- Cycle Tourism
- Active & Green
From Lecco to the Martesana Canal
Woods and canals studied by the Renaissance Genius. Inspiring mountains. Ferries that operate with the current.
Piazza XX Settembre, 23, Lecco
+39 0341 481485
The River Adda cycle path, from Lecco to Cassano d’Adda, in the territory where men have ingeniously strived not to displease nature, runs along the banks observed by Leonardo da Vinci.
What is Water, he asked himself? “This is never at rest until it unites with its marine element...”. During his stays in Milan, from 1482 to 1515, in the cultural climate of the Sforza Signoria, Leonardo witnessed the great Lombard engineering tradition, the works completed by the experienced hydraulic engineers who came before him. In his studies of canals and navigable waterways, he observed, drew and devised improvements, like the lock doors that would be introduced only at a later date.
Hints of Leonardo’s presence accompany this ride along the banks of the River Adda. In Lecco, where it begins, you can also find traces of another great Italian, Alessandro Manzoni, who from “that branch of the Lake of Como, which turns toward the south” began his novel, The Betrothed. After passing the Azzone Visconti bridge where the Adda once again becomes a river, ride along the right bank. Turning into Via Alzaia, you will find yourself on the Mid-Adda Valley cycle path.
The river once again becomes a lake at Garlate, where the former cotton mill now houses the Municipal Silk Museum. At Brivio, the valley begins to narrow and the course of the river starts to meander. At about 20 kilometres from the start of the path, you will encounter the first signs of Leonardo: at Imbersago there is a wooden ferry, attached to a cable suspended between the two banks. Its movement is driven by the current. Leonardo was the first to observe and draw these currents. After 3 kilometres, you will arrive at the bridge at Paderno d’Adda, soaring 80 metres above the river. With its dense structure of iron beams, it looks a little like a horizontal Eiffel Tower.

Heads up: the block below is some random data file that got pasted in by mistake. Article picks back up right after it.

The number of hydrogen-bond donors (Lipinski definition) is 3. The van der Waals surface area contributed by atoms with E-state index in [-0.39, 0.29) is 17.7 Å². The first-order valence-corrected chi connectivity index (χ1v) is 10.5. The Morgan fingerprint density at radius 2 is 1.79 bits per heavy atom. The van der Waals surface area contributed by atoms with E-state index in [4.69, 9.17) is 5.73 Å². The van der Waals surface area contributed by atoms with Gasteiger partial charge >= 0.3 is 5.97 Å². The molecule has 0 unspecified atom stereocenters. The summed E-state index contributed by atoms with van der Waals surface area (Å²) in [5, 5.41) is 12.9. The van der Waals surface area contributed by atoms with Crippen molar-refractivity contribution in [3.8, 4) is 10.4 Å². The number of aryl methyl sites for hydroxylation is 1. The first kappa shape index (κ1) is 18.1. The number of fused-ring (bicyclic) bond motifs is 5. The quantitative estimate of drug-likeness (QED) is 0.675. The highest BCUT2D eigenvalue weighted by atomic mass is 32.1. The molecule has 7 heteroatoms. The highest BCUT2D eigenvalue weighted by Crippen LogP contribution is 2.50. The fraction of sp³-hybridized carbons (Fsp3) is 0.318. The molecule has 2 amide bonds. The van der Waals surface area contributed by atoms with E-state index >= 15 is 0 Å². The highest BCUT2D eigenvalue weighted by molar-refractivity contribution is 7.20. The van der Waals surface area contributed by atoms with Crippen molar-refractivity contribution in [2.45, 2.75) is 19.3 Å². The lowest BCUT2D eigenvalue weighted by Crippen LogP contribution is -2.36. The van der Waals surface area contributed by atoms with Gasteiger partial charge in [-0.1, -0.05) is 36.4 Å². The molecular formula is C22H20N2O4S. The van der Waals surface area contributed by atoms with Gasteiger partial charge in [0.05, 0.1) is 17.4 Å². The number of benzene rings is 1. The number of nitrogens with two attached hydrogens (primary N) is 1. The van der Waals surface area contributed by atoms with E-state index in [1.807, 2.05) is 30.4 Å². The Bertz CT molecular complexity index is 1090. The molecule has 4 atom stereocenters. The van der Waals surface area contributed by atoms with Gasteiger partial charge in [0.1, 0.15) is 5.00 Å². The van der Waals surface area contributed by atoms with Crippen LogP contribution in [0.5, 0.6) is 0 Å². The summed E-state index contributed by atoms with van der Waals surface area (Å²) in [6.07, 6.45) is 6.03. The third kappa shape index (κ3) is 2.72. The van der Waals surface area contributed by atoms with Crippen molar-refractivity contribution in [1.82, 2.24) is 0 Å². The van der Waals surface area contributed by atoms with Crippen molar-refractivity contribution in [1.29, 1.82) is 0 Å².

Just beyond it, the Paderno Canal branches off from the river. Here once again, the Renaissance Genius left his mark. The parallel canal that was intended to avoid the most turbulent stretch of the River Adda was devised by Leonardo, but was only constructed in 18th century, thus opening up transport of goods from Lake Como to Milan, along the Martesana Canal.
The stretch of the cycle path running between the Adda and the Paderno Canal is one of the most spectacular parts of the route. It is in the heart of the Leonardo Eco-museum, an open-air exhibition system illustrating Da Vinci’s presence in this area. It seems that, as a painter, he took inspiration from the landscape of the River Adda, in particular from the Tre Corni narrows at Brivio, for the background of The Virgin of the Rocks. Natural landscape and human engineering are once more harmoniously combined in the three hydroelectric power stations standing at water level. Overlooking the Taccani power station at Trezzo sull’Adda, the powerful remains of the Visconti Castle are silhouetted seemingly in architectural continuity.
A little further downstream from Trezzo, the Martesana Canal leading to Milan branches off from the Adda. A footbridge crosses the river taking you to the opposite bank, the left one, where you can ride as far as Crespi d’Adda, a historical ‘company village’, providing housing alongside a large textile factory, the result of enlightened entrepreneurship, and now a UNESCO World Heritage site. Continuing along the towpath of the Martesana Canal, you will reach Vaprio where you can see the terraced gardens of Villa Melzi d’Eril, where Leonardo stayed for a long period.
One day route
Difficulty: for all cyclists
Length: 52 km
Elevation profile: flat
Roads: stabilised dirt roads;
some paved stretches
Type of bike: touring bikes with gears or road bikes
When: all the year